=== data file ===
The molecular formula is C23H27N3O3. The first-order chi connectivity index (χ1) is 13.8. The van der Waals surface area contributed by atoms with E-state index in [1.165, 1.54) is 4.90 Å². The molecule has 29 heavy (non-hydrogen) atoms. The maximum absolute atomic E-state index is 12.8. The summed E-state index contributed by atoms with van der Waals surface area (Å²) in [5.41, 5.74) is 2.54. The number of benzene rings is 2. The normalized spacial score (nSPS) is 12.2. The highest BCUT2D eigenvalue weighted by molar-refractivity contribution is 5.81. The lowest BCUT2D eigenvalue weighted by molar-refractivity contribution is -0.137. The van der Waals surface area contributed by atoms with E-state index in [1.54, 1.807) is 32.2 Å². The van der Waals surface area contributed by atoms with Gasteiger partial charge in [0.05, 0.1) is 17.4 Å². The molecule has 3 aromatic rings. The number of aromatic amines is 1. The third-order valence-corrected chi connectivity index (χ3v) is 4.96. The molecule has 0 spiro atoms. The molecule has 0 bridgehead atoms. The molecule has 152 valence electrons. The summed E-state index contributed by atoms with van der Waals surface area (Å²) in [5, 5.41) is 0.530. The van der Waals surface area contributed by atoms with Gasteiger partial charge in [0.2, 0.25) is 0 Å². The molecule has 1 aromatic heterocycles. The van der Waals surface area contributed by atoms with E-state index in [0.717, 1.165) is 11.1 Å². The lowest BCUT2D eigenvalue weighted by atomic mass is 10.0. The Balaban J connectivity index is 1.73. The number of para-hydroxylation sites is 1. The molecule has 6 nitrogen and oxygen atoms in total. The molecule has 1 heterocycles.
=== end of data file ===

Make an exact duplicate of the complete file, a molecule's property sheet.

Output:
The molecular formula is C23H27N3O3. The first-order chi connectivity index (χ1) is 13.8. The van der Waals surface area contributed by atoms with E-state index in [1.165, 1.54) is 4.90 Å². The molecule has 29 heavy (non-hydrogen) atoms. The maximum absolute atomic E-state index is 12.8. The summed E-state index contributed by atoms with van der Waals surface area (Å²) in [5.41, 5.74) is 2.54. The number of benzene rings is 2. The normalized spacial score (nSPS) is 12.2. The highest BCUT2D eigenvalue weighted by molar-refractivity contribution is 5.81. The lowest BCUT2D eigenvalue weighted by molar-refractivity contribution is -0.137. The van der Waals surface area contributed by atoms with E-state index in [1.54, 1.807) is 32.2 Å². The van der Waals surface area contributed by atoms with Gasteiger partial charge in [0.05, 0.1) is 17.4 Å². The molecule has 3 aromatic rings. The number of aromatic amines is 1. The third-order valence-corrected chi connectivity index (χ3v) is 4.96. The molecule has 0 spiro atoms. The molecule has 0 bridgehead atoms. The molecule has 152 valence electrons. The summed E-state index contributed by atoms with van der Waals surface area (Å²) in [5, 5.41) is 0.530. The van der Waals surface area contributed by atoms with Gasteiger partial charge in [0.2, 0.25) is 0 Å². The molecule has 1 aromatic heterocycles. The van der Waals surface area contributed by atoms with E-state index in [0.717, 1.165) is 11.1 Å². The lowest BCUT2D eigenvalue weighted by atomic mass is 10.0. The Balaban J connectivity index is 1.73. The number of para-hydroxylation sites is 1. The molecule has 6 nitrogen and oxygen atoms in total. The molecule has 1 heterocycles.